Many Moments

Many Moments

 by

 Pragashnie Naidoo


She was broken, broken in a way that the stitches crisscrossed each other leaving no space for anymore mending. One more tear in her fragile yet tough heart will leave a hole that could not and would not be mended. Her heart was always exposed. If anyone could make broken look beautiful, it was her.

Her looks did not give up her age, but the darkness under her eyes revealed much of the trauma she weathered over the years. Maybe the natural highlights on her straight black hair exposed her not so youthful side but her light brown eyes were childlike and vulnerable. Vulnerable not in a way where she was oblivious to what was out there, vulnerable being a choice to be able to absorb and understand the external world around her. It was the only way she knew how to be. Any other way would destroy the true essence of her soul. She did try to be otherwise once, but the desolation was too much for her to bear.

The story of her life danced in her eyes, switching through the many scenes as the film reel rolled through the events. As you delved further into them you would get to go behind the scenes, to the eyewall of the cyclone, where the torment of her lacerations resided and as you are hauled in further into the eye of the cyclone you get to meet the grandest version of who she really is. The stillness and the calm are extended to all parts of her from here, connecting to her heart, making it the strongest connection by far.

She stood still for many moments, with each moment illusory lasting longer than the one before. Her pupils joined the dots unswervingly to his. He did not break that channel; he would not dare for the gun was an appendage of his arm.

She has never met him before this, yet she wore his familiarity on a daily basis since she made contact with him. She knew his reasons for being here. Taking back the land was paramount to him even if it meant war and killing. Justice can be served in many forms. She was infatuated by his revolutionary ideals. They made him come alive and brought out the passionate silent activist in her, which she kept to herself, mostly.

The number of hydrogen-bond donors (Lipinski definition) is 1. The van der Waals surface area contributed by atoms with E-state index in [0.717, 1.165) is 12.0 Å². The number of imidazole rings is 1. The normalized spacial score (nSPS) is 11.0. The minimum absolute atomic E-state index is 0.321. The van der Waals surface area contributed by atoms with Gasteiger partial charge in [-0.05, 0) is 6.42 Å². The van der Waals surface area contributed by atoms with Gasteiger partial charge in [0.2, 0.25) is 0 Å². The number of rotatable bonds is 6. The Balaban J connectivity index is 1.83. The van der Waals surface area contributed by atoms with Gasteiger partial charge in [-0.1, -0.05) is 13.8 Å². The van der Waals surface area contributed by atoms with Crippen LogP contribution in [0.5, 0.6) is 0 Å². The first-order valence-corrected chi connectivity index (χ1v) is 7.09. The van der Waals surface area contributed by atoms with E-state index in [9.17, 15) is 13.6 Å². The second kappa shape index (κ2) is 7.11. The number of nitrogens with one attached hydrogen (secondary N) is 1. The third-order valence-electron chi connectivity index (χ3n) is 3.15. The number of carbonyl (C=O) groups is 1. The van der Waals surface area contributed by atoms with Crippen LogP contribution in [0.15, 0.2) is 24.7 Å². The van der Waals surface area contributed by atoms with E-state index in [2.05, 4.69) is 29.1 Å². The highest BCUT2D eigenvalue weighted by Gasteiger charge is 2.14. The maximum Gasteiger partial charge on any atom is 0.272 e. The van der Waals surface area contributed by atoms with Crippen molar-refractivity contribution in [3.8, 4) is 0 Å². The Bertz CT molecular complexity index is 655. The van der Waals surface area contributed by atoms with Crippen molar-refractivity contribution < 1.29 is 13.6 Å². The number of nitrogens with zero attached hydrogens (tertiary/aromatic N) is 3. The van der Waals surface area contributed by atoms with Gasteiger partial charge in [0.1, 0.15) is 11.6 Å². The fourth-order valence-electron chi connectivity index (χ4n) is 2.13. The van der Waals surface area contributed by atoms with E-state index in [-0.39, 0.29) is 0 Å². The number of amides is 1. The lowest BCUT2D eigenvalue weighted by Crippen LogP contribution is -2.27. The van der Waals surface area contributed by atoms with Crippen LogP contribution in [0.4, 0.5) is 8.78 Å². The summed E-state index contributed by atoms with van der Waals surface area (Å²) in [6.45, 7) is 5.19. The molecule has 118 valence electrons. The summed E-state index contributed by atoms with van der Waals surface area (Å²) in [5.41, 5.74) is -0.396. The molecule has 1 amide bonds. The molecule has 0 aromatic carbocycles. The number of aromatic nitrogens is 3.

The effects of the past had permeated him, leaving scars that cannot be forgotten or forgiven. They shared the similar amount of scars, just his ran deeper and darker leaving wounds exposed and not mended like hers. His world wore blinkers like hers wore rose colored glasses. She obsessed about him and even played around in her dreams on how they would meet and work through the pain; the pain of removing the rose colored glasses, the pain of discovering the truth, the pain of getting hurt by her own kind. She wanted to stitch his heart, from the depths to the surface of the wound, to mend it, to make it know what love is, making it whole. Love is kind and forgiving.

The black and red lines in the Iris of his eyes pranced around each other swapping between fear and anger. He was not expecting to meet her like this either, yet he had no choice but to do what he had come here to do. Black First Land First (BLF) movement was his life and this is what he has been trained for. He will not let his people down.  He is not Nelson Mandela, who fought for everyone’s equal rights. He is here to fight for what was stolen from his kind, which was his equal right. Her life will be sacrificed in the name of Azania. It was the only way he knew how to be.

Zooming into the memory of the torments of his childhood, he heard the brown–skinned-ones-with-straight-hair mock him.

“Kaffer boy! Twisted brain! Steel wool Head!” they cruelly teased.